A number of students who are already beset by visa issues — including Mahran Yousef ’23, a student from Syria who explained that their visa was rejected at first because of the travel ban — fear that proposed rules like these will worsen their situation and push them into bureaucratic limbo, especially as the coronavirus has closed most U.S. embassies.
“I’m kind of worried now because I have to renew my visa soon, and this process should happen outside the U.S. which might be a problem, because there is no U.S. embassy in Syria and the one in Lebanon is closed,” Yousef said. “These rules are very unfair because students have done nothing wrong to be punished for political reasons. I was planning to do a Ph.D. here, but now I might choose another country.”
Yousef also decried what he perceived to be discriminatory intent behind both the proposed rule and past immigration policies by the Trump administration, noting how they were targeted particularly against Muslim-majority countries and African countries.
Rajpar concurred with this assessment: “All these changes are always targeted. The fact that most countries affected by these proposed changes are African is not a coincidence,” she said. “It’s rooted in xenophobia and a varying value attached to different individuals from different places.”
“Trump once used the language ‘shithole countries’ to refer to African countries. The U.S. continues to profit off of African countries and African talent but continues to discriminate and oppress them,” Rajpar continued. “This country and its institutions unfortunately do not realize how valuable and talented African students are. Africans no longer want to come to the U.S. in general and now its academic institutions will lose incredibly bright people who will be future change makers and leaders.”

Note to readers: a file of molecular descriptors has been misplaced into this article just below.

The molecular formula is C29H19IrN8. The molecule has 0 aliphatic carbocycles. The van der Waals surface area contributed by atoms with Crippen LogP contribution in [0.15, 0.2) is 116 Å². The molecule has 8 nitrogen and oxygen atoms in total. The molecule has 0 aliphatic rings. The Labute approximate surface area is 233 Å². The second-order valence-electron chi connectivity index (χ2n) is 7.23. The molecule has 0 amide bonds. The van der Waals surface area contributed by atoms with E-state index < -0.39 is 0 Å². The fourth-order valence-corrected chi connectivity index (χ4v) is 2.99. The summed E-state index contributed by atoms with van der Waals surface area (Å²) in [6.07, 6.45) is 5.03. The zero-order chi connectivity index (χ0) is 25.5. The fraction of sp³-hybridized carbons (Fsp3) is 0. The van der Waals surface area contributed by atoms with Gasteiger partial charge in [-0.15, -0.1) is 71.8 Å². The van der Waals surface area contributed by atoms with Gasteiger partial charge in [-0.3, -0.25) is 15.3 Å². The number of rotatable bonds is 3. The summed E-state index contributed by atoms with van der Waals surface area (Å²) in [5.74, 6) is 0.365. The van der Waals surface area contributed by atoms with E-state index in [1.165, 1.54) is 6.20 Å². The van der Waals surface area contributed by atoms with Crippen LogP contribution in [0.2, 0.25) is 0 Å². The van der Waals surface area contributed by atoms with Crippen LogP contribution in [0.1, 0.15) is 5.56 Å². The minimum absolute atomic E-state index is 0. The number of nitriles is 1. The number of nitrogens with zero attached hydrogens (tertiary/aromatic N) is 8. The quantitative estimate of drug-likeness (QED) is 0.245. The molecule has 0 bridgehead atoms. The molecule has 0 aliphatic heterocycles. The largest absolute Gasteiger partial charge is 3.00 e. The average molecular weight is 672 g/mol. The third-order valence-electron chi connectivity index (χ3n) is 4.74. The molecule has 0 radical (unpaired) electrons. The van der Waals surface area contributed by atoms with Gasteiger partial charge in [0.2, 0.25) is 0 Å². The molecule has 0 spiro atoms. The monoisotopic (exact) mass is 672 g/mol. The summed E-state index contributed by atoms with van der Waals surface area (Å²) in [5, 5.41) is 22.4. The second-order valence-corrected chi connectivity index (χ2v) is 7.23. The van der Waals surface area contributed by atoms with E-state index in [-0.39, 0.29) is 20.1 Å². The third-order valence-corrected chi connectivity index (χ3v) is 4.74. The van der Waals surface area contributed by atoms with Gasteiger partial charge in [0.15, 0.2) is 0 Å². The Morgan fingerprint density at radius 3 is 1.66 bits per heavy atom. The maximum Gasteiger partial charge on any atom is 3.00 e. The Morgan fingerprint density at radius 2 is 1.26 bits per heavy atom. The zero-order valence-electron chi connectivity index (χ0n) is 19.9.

For the administration’s part, the Center for International Student Engagement (CISE) is currently “working with the college to evaluate options for a response,” according to Director of International Student Engagement Hanna Bliss. She confirmed that international students at the college can expect to hear more details from the CISE in the coming days.
Bliss emphasized the unfinalized nature of the proposal. “This is currently a proposed rule, meaning that it is in a period of public comment, and is not yet final,” she said. “Rest assured, though, the CISE and the college will be watching closely as this process unfolds.”
Chief Communications Officer Sandy Genelius also noted that “we are evaluating opportunities to submit a comment, and we encourage members of the community to consider submitting personal comments as well if they are so inclined.”
In the meantime, however, students are left even more unsure of where they fit than before. “I think the college needs to be aware of these risks and extend support to us during these times. We have not heard from the college so far and a lot of us are stressed out and haven’t been able to return to our home country in a very long time,” Rajpar said. “We know that nothing has been decided yet but it would be helpful to know that the college will back us in whatever way they can.”